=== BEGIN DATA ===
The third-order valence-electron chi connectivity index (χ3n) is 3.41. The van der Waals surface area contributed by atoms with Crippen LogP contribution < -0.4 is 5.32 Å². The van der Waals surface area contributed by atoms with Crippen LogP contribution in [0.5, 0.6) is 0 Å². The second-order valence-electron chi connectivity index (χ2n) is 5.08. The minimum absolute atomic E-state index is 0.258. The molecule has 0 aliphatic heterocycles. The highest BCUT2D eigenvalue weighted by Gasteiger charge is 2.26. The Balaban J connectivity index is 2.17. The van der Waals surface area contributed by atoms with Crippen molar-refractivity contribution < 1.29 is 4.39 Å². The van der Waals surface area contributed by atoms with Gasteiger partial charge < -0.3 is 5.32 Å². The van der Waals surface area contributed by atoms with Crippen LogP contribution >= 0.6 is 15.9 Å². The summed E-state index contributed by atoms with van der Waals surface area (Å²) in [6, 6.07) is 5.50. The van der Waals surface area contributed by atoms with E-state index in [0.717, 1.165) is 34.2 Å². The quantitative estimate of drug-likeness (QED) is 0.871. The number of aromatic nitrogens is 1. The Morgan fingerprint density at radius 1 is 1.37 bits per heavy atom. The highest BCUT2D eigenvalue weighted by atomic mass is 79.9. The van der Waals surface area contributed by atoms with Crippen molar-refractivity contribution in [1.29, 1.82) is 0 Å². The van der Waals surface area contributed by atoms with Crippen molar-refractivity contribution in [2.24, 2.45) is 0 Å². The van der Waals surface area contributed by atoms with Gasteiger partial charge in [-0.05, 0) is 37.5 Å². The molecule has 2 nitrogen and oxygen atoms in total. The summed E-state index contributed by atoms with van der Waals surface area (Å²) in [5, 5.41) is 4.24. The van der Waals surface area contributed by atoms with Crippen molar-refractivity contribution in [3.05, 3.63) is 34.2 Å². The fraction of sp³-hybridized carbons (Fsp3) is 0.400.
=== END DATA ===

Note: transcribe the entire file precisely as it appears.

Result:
The third-order valence-electron chi connectivity index (χ3n) is 3.41. The van der Waals surface area contributed by atoms with Crippen LogP contribution < -0.4 is 5.32 Å². The van der Waals surface area contributed by atoms with Crippen LogP contribution in [0.5, 0.6) is 0 Å². The second-order valence-electron chi connectivity index (χ2n) is 5.08. The minimum absolute atomic E-state index is 0.258. The molecule has 0 aliphatic heterocycles. The highest BCUT2D eigenvalue weighted by Gasteiger charge is 2.26. The Balaban J connectivity index is 2.17. The van der Waals surface area contributed by atoms with Crippen molar-refractivity contribution < 1.29 is 4.39 Å². The van der Waals surface area contributed by atoms with Gasteiger partial charge < -0.3 is 5.32 Å². The van der Waals surface area contributed by atoms with Crippen LogP contribution >= 0.6 is 15.9 Å². The summed E-state index contributed by atoms with van der Waals surface area (Å²) in [6, 6.07) is 5.50. The van der Waals surface area contributed by atoms with E-state index in [0.717, 1.165) is 34.2 Å². The quantitative estimate of drug-likeness (QED) is 0.871. The number of aromatic nitrogens is 1. The Morgan fingerprint density at radius 1 is 1.37 bits per heavy atom. The highest BCUT2D eigenvalue weighted by atomic mass is 79.9. The van der Waals surface area contributed by atoms with Crippen molar-refractivity contribution in [1.29, 1.82) is 0 Å². The van der Waals surface area contributed by atoms with Crippen molar-refractivity contribution in [2.24, 2.45) is 0 Å². The van der Waals surface area contributed by atoms with Gasteiger partial charge in [-0.05, 0) is 37.5 Å². The molecule has 2 nitrogen and oxygen atoms in total. The summed E-state index contributed by atoms with van der Waals surface area (Å²) in [5, 5.41) is 4.24. The van der Waals surface area contributed by atoms with Crippen molar-refractivity contribution in [3.05, 3.63) is 34.2 Å². The fraction of sp³-hybridized carbons (Fsp3) is 0.400.